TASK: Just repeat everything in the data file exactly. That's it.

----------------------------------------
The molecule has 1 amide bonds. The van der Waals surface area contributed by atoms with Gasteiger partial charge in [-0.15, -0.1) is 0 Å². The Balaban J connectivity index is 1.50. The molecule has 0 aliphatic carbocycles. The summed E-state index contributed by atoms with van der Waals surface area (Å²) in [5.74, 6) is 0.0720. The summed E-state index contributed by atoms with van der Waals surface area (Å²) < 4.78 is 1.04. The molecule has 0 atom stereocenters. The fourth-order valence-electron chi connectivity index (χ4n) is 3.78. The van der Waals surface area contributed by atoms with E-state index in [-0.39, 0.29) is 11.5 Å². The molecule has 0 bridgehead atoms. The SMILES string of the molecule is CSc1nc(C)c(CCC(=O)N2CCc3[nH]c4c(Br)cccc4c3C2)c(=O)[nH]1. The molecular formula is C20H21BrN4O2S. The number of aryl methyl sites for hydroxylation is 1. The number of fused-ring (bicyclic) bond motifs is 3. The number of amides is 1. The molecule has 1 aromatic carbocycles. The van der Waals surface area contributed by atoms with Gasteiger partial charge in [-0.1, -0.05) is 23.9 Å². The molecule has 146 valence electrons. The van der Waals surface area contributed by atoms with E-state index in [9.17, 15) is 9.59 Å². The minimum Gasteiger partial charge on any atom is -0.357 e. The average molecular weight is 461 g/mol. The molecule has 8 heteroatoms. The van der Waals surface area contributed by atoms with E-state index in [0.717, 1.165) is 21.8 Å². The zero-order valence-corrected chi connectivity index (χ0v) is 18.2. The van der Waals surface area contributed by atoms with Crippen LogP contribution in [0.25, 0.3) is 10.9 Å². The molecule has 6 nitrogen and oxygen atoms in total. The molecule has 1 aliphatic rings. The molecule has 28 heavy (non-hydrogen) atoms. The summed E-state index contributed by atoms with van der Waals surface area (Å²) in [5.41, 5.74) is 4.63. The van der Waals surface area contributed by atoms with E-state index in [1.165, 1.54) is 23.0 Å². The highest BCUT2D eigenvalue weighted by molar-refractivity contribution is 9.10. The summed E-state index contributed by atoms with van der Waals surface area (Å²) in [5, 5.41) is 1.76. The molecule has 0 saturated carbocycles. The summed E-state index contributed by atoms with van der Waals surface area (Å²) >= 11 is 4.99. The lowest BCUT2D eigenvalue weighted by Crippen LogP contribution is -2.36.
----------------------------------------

The molecule has 1 amide bonds. The van der Waals surface area contributed by atoms with Gasteiger partial charge in [-0.15, -0.1) is 0 Å². The Balaban J connectivity index is 1.50. The molecule has 0 aliphatic carbocycles. The summed E-state index contributed by atoms with van der Waals surface area (Å²) in [5.74, 6) is 0.0720. The summed E-state index contributed by atoms with van der Waals surface area (Å²) < 4.78 is 1.04. The molecule has 0 atom stereocenters. The fourth-order valence-electron chi connectivity index (χ4n) is 3.78. The van der Waals surface area contributed by atoms with E-state index in [-0.39, 0.29) is 11.5 Å². The molecule has 0 bridgehead atoms. The SMILES string of the molecule is CSc1nc(C)c(CCC(=O)N2CCc3[nH]c4c(Br)cccc4c3C2)c(=O)[nH]1. The molecular formula is C20H21BrN4O2S. The number of aryl methyl sites for hydroxylation is 1. The number of fused-ring (bicyclic) bond motifs is 3. The number of amides is 1. The molecule has 1 aromatic carbocycles. The van der Waals surface area contributed by atoms with Gasteiger partial charge in [-0.1, -0.05) is 23.9 Å². The molecule has 146 valence electrons. The van der Waals surface area contributed by atoms with E-state index in [9.17, 15) is 9.59 Å². The minimum Gasteiger partial charge on any atom is -0.357 e. The average molecular weight is 461 g/mol. The molecule has 8 heteroatoms. The van der Waals surface area contributed by atoms with E-state index in [0.717, 1.165) is 21.8 Å². The zero-order valence-corrected chi connectivity index (χ0v) is 18.2. The van der Waals surface area contributed by atoms with Crippen LogP contribution in [0.25, 0.3) is 10.9 Å². The molecule has 6 nitrogen and oxygen atoms in total. The molecule has 1 aliphatic rings. The molecule has 28 heavy (non-hydrogen) atoms. The summed E-state index contributed by atoms with van der Waals surface area (Å²) in [5.41, 5.74) is 4.63. The van der Waals surface area contributed by atoms with E-state index in [1.165, 1.54) is 23.0 Å². The highest BCUT2D eigenvalue weighted by molar-refractivity contribution is 9.10. The summed E-state index contributed by atoms with van der Waals surface area (Å²) in [5, 5.41) is 1.76. The molecule has 0 saturated carbocycles. The summed E-state index contributed by atoms with van der Waals surface area (Å²) >= 11 is 4.99. The lowest BCUT2D eigenvalue weighted by Crippen LogP contribution is -2.36.